Pico Audio Pack uses its PCM5100A DAC to output up to 32-bit, 384KHz stereo audio along its 3.5mm line out connector, ready for plugging into an external amp or powered speakers. If you’re after something a little louder for your ears, it can also pump out amplified stereo audio from its 3.5mm headphone jack.
You could generate interesting noises with code on your Pico to output into a lo-fi synth, or hook your Pico up to another device and use it as a custom USB sound card.
Please note that Pico Audio Pack only currently works with the C/C++ Pico SDK! We have Micro Python support planned but it is not available yet.
- PCM5100A stereo DAC (datasheet)
- PAM8908JER stereo headphone amp (datasheet)
- 3.5mm stereo headphone jack connector
- 3.5mm stereo line out jack connector
- Switch to adjust headphone amp gain (low / high)
- Pre-soldered female headers for attaching to Pico
- Compatible with Raspberry Pi Pico
- Fully assembled
- No soldering required (as long as your Pico has header pins attached).
- Dimensions: approx 53mm x 29mm x 11mm (L x W x H, including headers and audio jacks)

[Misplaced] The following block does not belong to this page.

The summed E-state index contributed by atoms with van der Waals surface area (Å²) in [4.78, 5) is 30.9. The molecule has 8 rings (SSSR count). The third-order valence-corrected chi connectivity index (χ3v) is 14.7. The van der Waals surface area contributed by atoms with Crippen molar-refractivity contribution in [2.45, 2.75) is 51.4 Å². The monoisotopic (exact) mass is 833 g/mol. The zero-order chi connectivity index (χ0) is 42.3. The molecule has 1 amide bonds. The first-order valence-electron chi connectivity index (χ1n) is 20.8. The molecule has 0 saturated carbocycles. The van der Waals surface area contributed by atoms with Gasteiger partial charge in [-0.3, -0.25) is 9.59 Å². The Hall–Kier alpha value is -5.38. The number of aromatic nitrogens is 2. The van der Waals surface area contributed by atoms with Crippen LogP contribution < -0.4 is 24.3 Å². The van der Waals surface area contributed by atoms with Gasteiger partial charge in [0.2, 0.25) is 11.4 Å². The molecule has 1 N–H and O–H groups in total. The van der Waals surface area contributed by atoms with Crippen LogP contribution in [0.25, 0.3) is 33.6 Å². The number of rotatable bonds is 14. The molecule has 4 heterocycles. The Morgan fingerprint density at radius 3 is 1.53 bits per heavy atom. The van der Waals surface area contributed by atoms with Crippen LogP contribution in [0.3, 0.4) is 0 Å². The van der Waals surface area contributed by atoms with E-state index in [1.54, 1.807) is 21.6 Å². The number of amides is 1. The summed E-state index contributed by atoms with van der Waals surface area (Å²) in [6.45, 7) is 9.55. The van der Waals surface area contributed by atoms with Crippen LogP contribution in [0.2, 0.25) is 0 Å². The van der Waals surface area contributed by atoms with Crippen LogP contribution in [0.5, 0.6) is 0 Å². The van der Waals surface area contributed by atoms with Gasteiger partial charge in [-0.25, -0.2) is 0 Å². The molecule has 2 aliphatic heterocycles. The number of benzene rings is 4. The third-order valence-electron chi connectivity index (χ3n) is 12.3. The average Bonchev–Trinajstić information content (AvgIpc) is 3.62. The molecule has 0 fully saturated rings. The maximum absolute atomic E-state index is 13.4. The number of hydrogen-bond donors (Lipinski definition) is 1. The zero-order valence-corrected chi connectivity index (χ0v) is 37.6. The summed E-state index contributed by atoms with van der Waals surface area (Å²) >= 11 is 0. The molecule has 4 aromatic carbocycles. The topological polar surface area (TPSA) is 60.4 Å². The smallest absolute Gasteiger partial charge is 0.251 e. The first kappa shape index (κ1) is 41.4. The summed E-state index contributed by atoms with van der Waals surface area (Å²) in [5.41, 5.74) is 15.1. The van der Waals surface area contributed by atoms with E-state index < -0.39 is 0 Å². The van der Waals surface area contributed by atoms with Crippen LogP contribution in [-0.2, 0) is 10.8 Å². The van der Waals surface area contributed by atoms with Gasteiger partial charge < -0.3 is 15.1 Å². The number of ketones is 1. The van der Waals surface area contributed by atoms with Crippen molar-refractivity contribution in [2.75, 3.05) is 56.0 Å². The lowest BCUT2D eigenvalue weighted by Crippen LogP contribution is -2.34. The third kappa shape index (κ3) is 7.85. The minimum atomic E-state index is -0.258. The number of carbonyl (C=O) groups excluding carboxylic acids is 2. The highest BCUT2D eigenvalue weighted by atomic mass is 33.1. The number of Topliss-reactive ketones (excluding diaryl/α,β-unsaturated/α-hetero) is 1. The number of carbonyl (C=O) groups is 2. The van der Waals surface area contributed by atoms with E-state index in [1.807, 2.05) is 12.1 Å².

- Programmable with C/C++
The labels on the underside of Pico Audio will show you which way round to plug it into your Pico – just match up the USB port with the markings on the board.
Pico Audio Pack provides a high quality stereo DAC which uses I2S_DATA, I2S_BCK, and I2S_LRCK to recieve audio data.
We also offer a MUTE pin which can be used to silence the output.
You can use Pico Audio Pack with the I2S audio examples provided by Raspberry Pi in their experimental examples (usb_sound_card and sine_wave_i2s). You’ll need to #define PICO_AUDIO_I2S_DATA_PIN and PICO_AUDIO_I2S_CLOCK_PIN_BASE to 9 and 10 respectively to tell the examples which pins are being used for the audio data.